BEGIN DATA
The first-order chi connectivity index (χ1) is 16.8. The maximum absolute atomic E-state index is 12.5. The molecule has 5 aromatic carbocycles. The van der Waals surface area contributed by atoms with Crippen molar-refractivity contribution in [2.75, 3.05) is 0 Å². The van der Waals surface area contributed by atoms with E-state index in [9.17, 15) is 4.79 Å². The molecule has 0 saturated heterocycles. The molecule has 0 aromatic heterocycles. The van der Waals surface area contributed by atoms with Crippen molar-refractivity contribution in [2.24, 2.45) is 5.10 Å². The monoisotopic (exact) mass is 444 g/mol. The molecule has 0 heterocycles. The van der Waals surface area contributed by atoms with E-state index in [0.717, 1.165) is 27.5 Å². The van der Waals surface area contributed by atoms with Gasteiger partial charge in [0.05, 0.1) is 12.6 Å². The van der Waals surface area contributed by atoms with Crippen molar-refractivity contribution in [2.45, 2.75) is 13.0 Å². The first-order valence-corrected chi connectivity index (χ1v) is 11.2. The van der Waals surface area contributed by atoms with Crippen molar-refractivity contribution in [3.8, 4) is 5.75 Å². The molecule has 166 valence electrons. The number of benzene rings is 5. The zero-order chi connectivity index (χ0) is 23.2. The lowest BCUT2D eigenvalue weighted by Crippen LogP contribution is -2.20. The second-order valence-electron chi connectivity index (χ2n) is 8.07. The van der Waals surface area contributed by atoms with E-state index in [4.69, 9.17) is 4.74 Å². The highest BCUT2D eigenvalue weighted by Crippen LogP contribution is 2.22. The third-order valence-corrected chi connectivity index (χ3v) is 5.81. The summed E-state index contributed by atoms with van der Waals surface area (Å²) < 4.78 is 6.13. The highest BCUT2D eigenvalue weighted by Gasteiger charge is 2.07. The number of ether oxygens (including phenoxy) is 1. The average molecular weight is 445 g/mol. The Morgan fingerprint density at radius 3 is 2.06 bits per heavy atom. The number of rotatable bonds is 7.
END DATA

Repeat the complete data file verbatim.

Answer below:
The first-order chi connectivity index (χ1) is 16.8. The maximum absolute atomic E-state index is 12.5. The molecule has 5 aromatic carbocycles. The van der Waals surface area contributed by atoms with Crippen molar-refractivity contribution in [2.75, 3.05) is 0 Å². The van der Waals surface area contributed by atoms with E-state index in [9.17, 15) is 4.79 Å². The molecule has 0 saturated heterocycles. The molecule has 0 aromatic heterocycles. The van der Waals surface area contributed by atoms with Crippen molar-refractivity contribution in [2.24, 2.45) is 5.10 Å². The monoisotopic (exact) mass is 444 g/mol. The molecule has 0 heterocycles. The van der Waals surface area contributed by atoms with E-state index in [0.717, 1.165) is 27.5 Å². The van der Waals surface area contributed by atoms with Gasteiger partial charge in [0.05, 0.1) is 12.6 Å². The van der Waals surface area contributed by atoms with Crippen molar-refractivity contribution in [2.45, 2.75) is 13.0 Å². The first-order valence-corrected chi connectivity index (χ1v) is 11.2. The van der Waals surface area contributed by atoms with Crippen molar-refractivity contribution in [3.8, 4) is 5.75 Å². The molecule has 166 valence electrons. The number of benzene rings is 5. The zero-order chi connectivity index (χ0) is 23.2. The lowest BCUT2D eigenvalue weighted by Crippen LogP contribution is -2.20. The second-order valence-electron chi connectivity index (χ2n) is 8.07. The van der Waals surface area contributed by atoms with E-state index in [4.69, 9.17) is 4.74 Å². The highest BCUT2D eigenvalue weighted by Crippen LogP contribution is 2.22. The third-order valence-corrected chi connectivity index (χ3v) is 5.81. The summed E-state index contributed by atoms with van der Waals surface area (Å²) < 4.78 is 6.13. The highest BCUT2D eigenvalue weighted by Gasteiger charge is 2.07. The number of ether oxygens (including phenoxy) is 1. The average molecular weight is 445 g/mol. The Morgan fingerprint density at radius 3 is 2.06 bits per heavy atom. The number of rotatable bonds is 7.